Something for Sarah Huckabee Sanders to Think About

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Sarah Huckabee Sanders has replaced Sean Spicer as Donald Trump’s Press Secretary.  Sanders, the daughter of former Arkansas governor and presidential candidate Mike Huckabee, is an evangelical Christian.

Most American evangelicals are fond of C.S. Lewis.  Perhaps Sanders has read “The Chronicles of Narnia” series to her children or hopes that they will read it on their own some day.  I imagine that Sanders would embrace much of what Lewis has to say in his classic Mere Christianity.

With this in mind, I hope Sanders gets a chance to read Jennifer Rubin’s short Washington Post piece “The inevitable, fitting end to Spicer’s miserable tenure in the White House.”  Rubin’s “moral argument” is definitely worth considering, not only for Sanders, but for all of us.

Here is a taste:

There is a moral argument, I suppose, for men and women who chose to go into this administration to serve in Cabinet-level or sub-Cabinet positions out of a sense of obligation to the country. (The better argument is that working in this administration inevitably leads to enabling wrongdoing and horrible policy decisions, but I understand the rationale of those who disagree with me.) However, there is no moral argument for going directly into the president’s senior/political staff, which in this administration means defending indefensible conduct, denying reality and encouraging others to lie in defense of the administration. You cannot serve in a dishonorable White House honorably.

Spicer willingly embraced the effort to intimidate and silence the press. He accepted his role in trying to demolish objective reality. He relished the mission to discredit every independent source of information that might contradict the president. In doing so he, more than any predecessor, did harm to the First Amendment and to the White House. He lowered the standard set by administrations of both parties — spin, advocate and sidestep but never lie.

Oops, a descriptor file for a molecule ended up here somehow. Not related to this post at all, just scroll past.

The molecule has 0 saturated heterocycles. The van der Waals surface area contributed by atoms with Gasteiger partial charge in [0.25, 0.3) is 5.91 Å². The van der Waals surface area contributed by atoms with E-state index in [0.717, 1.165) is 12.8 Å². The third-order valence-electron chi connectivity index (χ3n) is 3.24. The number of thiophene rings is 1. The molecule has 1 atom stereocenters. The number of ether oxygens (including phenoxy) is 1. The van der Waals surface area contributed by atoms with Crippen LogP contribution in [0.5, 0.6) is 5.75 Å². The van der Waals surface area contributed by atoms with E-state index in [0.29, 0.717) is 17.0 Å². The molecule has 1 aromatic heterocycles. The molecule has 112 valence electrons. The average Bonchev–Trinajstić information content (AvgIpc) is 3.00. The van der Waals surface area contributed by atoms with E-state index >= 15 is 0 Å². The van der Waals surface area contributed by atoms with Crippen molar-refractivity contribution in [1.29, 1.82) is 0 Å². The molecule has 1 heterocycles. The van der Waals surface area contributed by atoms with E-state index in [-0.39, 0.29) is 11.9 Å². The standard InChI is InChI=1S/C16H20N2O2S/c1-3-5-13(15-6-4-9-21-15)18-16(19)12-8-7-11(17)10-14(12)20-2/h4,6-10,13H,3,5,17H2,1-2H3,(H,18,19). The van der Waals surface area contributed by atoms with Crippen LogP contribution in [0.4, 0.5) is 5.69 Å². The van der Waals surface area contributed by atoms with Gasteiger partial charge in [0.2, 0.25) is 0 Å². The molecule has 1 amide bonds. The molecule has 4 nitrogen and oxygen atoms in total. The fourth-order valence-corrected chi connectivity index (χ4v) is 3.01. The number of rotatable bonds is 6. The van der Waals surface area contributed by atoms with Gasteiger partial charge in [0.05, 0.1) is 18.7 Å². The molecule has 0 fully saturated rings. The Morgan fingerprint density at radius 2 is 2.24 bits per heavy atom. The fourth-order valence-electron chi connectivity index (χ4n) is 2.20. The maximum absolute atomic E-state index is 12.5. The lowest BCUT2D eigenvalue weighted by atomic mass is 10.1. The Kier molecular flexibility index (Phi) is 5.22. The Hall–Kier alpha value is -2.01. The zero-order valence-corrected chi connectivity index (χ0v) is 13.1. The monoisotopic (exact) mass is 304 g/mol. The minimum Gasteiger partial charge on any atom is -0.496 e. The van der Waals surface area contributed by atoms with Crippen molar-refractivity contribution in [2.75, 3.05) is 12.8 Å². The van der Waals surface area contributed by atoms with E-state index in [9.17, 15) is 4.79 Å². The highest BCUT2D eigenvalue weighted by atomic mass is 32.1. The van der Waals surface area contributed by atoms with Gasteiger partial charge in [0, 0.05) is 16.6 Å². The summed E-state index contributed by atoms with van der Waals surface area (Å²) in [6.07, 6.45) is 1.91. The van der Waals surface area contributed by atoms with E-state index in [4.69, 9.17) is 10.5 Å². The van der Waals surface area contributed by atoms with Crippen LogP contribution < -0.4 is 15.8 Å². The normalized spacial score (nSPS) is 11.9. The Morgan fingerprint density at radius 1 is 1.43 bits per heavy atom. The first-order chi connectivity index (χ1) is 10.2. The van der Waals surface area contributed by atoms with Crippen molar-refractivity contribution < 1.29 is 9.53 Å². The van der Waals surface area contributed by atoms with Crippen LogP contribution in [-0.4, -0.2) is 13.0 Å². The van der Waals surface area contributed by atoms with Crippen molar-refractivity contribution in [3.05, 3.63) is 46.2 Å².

For young, ambitious men and women in Washington and elsewhere, Spicer is an object lesson. Ambition and yearning to be in the “know,” in the center of power (what C.S. Lewis called the “inner ring“), can lead one to cast aside principle, values and simple decency. Lewis described the impulse to be an insider:

And you will be drawn in, if you are drawn in, not by desire for gain or ease, but simply because at that moment, when the cup was so near your lips, you cannot bear to be thrust back again into the cold outer world. It would be so terrible to see the other man’s face—that genial, confidential, delightfully sophisticated face—turn suddenly cold and contemptuous, to know that you had been tried for the Inner Ring and rejected. And then, if you are drawn in, next week it will be something a little further from the rules, and next year something further still, but all in the jolliest, friendliest spirit. It may end in a crash, a scandal, and penal servitude; it may end in millions, a peerage and giving the prizes at your old school. But you will be a scoundrel. … Of all the passions, the passion for the Inner Ring is most skillful in making a man who is not yet a very bad man do very bad things.

Read the entire piece here.